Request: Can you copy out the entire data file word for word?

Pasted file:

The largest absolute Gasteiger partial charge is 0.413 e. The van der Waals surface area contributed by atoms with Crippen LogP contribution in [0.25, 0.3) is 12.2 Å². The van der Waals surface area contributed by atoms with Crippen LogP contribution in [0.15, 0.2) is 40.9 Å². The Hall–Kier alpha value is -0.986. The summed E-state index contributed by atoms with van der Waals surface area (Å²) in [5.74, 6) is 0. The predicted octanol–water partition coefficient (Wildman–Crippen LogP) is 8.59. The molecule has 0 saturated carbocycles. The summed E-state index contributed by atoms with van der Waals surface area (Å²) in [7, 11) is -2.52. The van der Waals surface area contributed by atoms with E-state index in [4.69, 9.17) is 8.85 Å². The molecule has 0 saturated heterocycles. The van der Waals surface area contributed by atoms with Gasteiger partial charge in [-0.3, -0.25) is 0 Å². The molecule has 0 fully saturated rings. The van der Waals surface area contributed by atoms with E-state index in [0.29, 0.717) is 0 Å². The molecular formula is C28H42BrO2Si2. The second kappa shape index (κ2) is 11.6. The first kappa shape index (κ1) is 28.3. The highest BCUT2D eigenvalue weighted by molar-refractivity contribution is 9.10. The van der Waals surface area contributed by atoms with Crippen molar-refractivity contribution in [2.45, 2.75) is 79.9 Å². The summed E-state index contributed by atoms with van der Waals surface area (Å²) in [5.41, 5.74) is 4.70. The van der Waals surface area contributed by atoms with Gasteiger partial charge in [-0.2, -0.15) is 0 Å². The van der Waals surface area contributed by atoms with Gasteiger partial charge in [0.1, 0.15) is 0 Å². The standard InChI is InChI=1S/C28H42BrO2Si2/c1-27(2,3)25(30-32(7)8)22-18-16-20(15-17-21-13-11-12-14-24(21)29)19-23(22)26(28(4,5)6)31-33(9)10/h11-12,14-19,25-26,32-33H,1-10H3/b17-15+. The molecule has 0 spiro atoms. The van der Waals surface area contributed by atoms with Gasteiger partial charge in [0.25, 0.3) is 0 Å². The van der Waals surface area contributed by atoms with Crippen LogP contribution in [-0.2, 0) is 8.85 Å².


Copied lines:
The largest absolute Gasteiger partial charge is 0.413 e. The van der Waals surface area contributed by atoms with Crippen LogP contribution in [0.25, 0.3) is 12.2 Å². The van der Waals surface area contributed by atoms with Crippen LogP contribution in [0.15, 0.2) is 40.9 Å². The Hall–Kier alpha value is -0.986. The summed E-state index contributed by atoms with van der Waals surface area (Å²) in [5.74, 6) is 0. The predicted octanol–water partition coefficient (Wildman–Crippen LogP) is 8.59. The molecule has 0 saturated carbocycles. The summed E-state index contributed by atoms with van der Waals surface area (Å²) in [7, 11) is -2.52. The van der Waals surface area contributed by atoms with E-state index in [4.69, 9.17) is 8.85 Å². The molecule has 0 saturated heterocycles. The van der Waals surface area contributed by atoms with Gasteiger partial charge in [-0.3, -0.25) is 0 Å². The molecule has 0 fully saturated rings. The van der Waals surface area contributed by atoms with E-state index in [0.29, 0.717) is 0 Å². The molecular formula is C28H42BrO2Si2. The second kappa shape index (κ2) is 11.6. The first kappa shape index (κ1) is 28.3. The highest BCUT2D eigenvalue weighted by molar-refractivity contribution is 9.10. The van der Waals surface area contributed by atoms with Crippen molar-refractivity contribution in [2.45, 2.75) is 79.9 Å². The summed E-state index contributed by atoms with van der Waals surface area (Å²) in [5.41, 5.74) is 4.70. The van der Waals surface area contributed by atoms with Gasteiger partial charge in [-0.2, -0.15) is 0 Å². The van der Waals surface area contributed by atoms with Gasteiger partial charge in [0.1, 0.15) is 0 Å². The standard InChI is InChI=1S/C28H42BrO2Si2/c1-27(2,3)25(30-32(7)8)22-18-16-20(15-17-21-13-11-12-14-24(21)29)19-23(22)26(28(4,5)6)31-33(9)10/h11-12,14-19,25-26,32-33H,1-10H3/b17-15+. The molecule has 0 spiro atoms. The van der Waals surface area contributed by atoms with Gasteiger partial charge in [0.25, 0.3) is 0 Å². The van der Waals surface area contributed by atoms with Crippen LogP contribution in [-0.2, 0) is 8.85 Å².